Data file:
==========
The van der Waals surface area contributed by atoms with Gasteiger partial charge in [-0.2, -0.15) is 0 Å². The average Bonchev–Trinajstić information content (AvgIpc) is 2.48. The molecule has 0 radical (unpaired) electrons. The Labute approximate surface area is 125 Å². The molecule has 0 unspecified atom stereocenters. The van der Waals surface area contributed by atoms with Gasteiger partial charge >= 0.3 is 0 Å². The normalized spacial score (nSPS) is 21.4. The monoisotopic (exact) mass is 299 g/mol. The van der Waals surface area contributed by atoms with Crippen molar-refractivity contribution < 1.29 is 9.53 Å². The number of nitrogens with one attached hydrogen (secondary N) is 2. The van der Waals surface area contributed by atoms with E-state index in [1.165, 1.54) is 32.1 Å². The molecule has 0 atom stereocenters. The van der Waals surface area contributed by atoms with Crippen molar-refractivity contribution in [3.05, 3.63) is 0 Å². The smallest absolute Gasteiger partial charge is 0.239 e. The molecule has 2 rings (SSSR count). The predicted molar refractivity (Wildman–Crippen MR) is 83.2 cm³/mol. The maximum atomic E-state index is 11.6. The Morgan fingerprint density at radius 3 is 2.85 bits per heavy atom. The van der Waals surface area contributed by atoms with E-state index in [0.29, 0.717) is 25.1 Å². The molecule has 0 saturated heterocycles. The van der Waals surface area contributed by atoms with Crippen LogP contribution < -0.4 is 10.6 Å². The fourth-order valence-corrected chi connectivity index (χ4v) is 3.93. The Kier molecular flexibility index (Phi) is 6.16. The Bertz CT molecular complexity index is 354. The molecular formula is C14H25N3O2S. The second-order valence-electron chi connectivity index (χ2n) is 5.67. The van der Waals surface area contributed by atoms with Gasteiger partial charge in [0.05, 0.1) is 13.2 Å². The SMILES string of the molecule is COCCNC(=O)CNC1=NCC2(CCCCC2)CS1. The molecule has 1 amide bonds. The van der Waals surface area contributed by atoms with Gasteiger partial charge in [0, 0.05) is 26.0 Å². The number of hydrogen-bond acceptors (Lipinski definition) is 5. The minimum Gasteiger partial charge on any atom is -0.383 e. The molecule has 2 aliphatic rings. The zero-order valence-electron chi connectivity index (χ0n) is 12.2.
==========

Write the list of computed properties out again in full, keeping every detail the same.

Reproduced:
The van der Waals surface area contributed by atoms with Gasteiger partial charge in [-0.2, -0.15) is 0 Å². The average Bonchev–Trinajstić information content (AvgIpc) is 2.48. The molecule has 0 radical (unpaired) electrons. The Labute approximate surface area is 125 Å². The molecule has 0 unspecified atom stereocenters. The van der Waals surface area contributed by atoms with Gasteiger partial charge >= 0.3 is 0 Å². The normalized spacial score (nSPS) is 21.4. The monoisotopic (exact) mass is 299 g/mol. The van der Waals surface area contributed by atoms with Crippen molar-refractivity contribution < 1.29 is 9.53 Å². The number of nitrogens with one attached hydrogen (secondary N) is 2. The van der Waals surface area contributed by atoms with E-state index in [1.165, 1.54) is 32.1 Å². The molecule has 0 atom stereocenters. The van der Waals surface area contributed by atoms with Crippen molar-refractivity contribution in [3.05, 3.63) is 0 Å². The smallest absolute Gasteiger partial charge is 0.239 e. The molecule has 2 rings (SSSR count). The predicted molar refractivity (Wildman–Crippen MR) is 83.2 cm³/mol. The maximum atomic E-state index is 11.6. The Morgan fingerprint density at radius 3 is 2.85 bits per heavy atom. The van der Waals surface area contributed by atoms with E-state index in [0.29, 0.717) is 25.1 Å². The molecule has 0 saturated heterocycles. The van der Waals surface area contributed by atoms with Crippen LogP contribution < -0.4 is 10.6 Å². The fourth-order valence-corrected chi connectivity index (χ4v) is 3.93. The Kier molecular flexibility index (Phi) is 6.16. The Bertz CT molecular complexity index is 354. The molecular formula is C14H25N3O2S. The second-order valence-electron chi connectivity index (χ2n) is 5.67. The van der Waals surface area contributed by atoms with Gasteiger partial charge in [0.05, 0.1) is 13.2 Å². The SMILES string of the molecule is COCCNC(=O)CNC1=NCC2(CCCCC2)CS1. The molecule has 1 amide bonds. The van der Waals surface area contributed by atoms with Gasteiger partial charge in [0, 0.05) is 26.0 Å². The number of hydrogen-bond acceptors (Lipinski definition) is 5. The minimum Gasteiger partial charge on any atom is -0.383 e. The molecule has 2 aliphatic rings. The zero-order valence-electron chi connectivity index (χ0n) is 12.2.